E This was not a university house . In 1946 , I got out of the service on April 3rd, I was hired here on April 1st, and by the 1stMay it was known in the cafeteria that Colonel Kennedy who was the Premier, would give any veteran ¼ acre of land on the campus on which to build a house because of the shortage of housing in the community. Professor Downing, who was Head of the Engineering Department, and his Assistant, Jim Scott, made this known that they were interested, and so as we sat around the cafeteria one day, it ended up there were 7 of us who were willing to go in on this housing deal. We had lots of energy. We didn’t have much money but we knew that
we could put up houses if we took our mind to it. So, on May 24th, 1946, we put the first footings in Professor Bush’s house and, by December, the whole 7 of us moved into houses on the campus. The house belonged to us, the houses belonged to us, but we had a 99-year lease on the ¼ acres of land.
B Okay. So, you put your own money into the building and your own labour, and you worked together and you didn’t just build this house yourself, as you have done other houses, you all worked together, eh?
E Until we got the roofs on, and the siding on, then it was up to us to complete the houses on our own.
B Okay. And that worked very well. You must have a lot of good times doing that, too, working together.
E Well, it was – you know, everyday except Sunday. We worked every – all our holidays and every night, except Sundays, until we moved in.
B Who designed the houses?
E They were Halliday houses and they were able to get them transported out here when we wanted them, and having Professor Downing, Head of the Engineering Department in charge we felt quite comfortable that the house would get up alright.
B Good. And it’s been a good home for you?
E Well, I’ve been here for 51 years. I guess you can say I was quite happy living here. A lot of people may have moved on because they got the money out of the house in 1950 from the government, and this is when we sold the houses back because we found out that the whole operation was illegal. Colonel Kennedy had taken this on his own to do this and his lawyer and gone along with it. They both had died and they wanted to get out of this situation, so they bought the houses, with the condition that whatever we got paid for it, between one house and the other, the rents would be pro-rated from one house to the other, based on how much we got for the house. I think it was $35 a week is what I paid them. $35 a month, I’m sorry!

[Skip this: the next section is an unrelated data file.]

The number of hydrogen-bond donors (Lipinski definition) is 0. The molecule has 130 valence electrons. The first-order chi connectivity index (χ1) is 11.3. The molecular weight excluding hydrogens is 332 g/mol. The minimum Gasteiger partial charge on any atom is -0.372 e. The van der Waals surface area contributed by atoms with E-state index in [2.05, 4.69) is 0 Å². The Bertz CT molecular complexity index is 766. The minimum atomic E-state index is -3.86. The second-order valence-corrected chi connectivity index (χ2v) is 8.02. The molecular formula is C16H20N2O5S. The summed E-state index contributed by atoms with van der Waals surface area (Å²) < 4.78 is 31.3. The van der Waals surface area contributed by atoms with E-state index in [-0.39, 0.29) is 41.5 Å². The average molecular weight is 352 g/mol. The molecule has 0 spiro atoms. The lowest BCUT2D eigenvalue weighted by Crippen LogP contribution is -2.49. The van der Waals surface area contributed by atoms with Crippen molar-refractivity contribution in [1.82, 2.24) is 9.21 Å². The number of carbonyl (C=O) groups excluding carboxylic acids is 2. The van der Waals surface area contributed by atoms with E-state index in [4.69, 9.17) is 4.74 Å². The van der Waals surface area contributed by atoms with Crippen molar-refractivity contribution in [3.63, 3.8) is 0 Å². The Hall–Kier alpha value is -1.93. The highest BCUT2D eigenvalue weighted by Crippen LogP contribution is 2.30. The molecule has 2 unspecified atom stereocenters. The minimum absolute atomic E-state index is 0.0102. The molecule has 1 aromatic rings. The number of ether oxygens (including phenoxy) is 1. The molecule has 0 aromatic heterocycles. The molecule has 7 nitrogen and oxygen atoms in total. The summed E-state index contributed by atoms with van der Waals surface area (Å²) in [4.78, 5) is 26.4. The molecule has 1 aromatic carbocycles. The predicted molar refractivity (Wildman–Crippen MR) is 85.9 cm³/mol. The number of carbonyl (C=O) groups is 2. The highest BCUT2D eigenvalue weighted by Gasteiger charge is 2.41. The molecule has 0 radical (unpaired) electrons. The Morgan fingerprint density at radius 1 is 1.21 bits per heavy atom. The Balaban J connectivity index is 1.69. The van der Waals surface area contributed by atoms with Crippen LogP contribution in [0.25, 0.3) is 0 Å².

B $35 a month. That sounds like a reasonable rent. John, what changes have you seen on this particular corner here on College and Stone since the late ‘40’s when you came here.
E Well, the first thing, they straightened out the road. It was a crooked road. Stone Road was crooked. Secondly, they paved it, they took out the old stone house on the corner, the old stone barn, they paved the road, they put in a stop light, they put a motel on the corner – Pagani put a motel on the corner.
Of course, the university went on the other side and the entrance to the university went through the old garbage area. And on this side, the poultry were all moved off the campus, no more poultry, and on my side all the fields that were used for pigs and horses and cows had become residences. The field on the other corner opposite the motel was where we used to survey to see where all the contours were in that field. That’s all become the university – what do they call it? – well, all the groups that want to be associated with the university in Canada. Associated bases as different organizations.
B A little further south of that field too, there used to be another field that I surveyed along with classmates, for drainage and so on, it’s now got the Day’s Inn on it and a lot of hoses and so on.
E Oh, the Harvard area. Yes.
B There would have been a lot of animals around then, when you first came here. Did they disappear kind of quickly at one time, or was there a very gradual change?
E Well, they didn’t move the poultry till they got the poultry farm out at Arkell. They didn’t move some of the animals until they got some beef testing out at Arkell. They didn’t move some of the dairy cattle up ‘till they got the dairy farm up at Elora. Just south of Elora. The vet section, they had the farm out at… which is now the Mall, Stone Road Mall, was where the Vet Farm was. So, as the farms got purchased in the area, then animals slowly moved off the campus.
B Do you miss them?
E Well, my children would. When they were here, they enjoyed the fact that they could go and look at sheep or dogs and horses, or whatever. Animals and poultry and I used to spend time out in the greenhouse. So, my children were brought up in what I would think a most happy environment.
B Pretty rural environment. So, John, when did you get married? How many children do you have?
E Three girls –born in 42, 45 and 46. Incidentally, my daughter’s retiring from teaching this year, at Christmastime!
B How does that make you feel?
E Kind of old!
B Not very old! You then had some grandchildren?
E I not only have grandchildren. I have two great-grandchildren! A boy and a girl.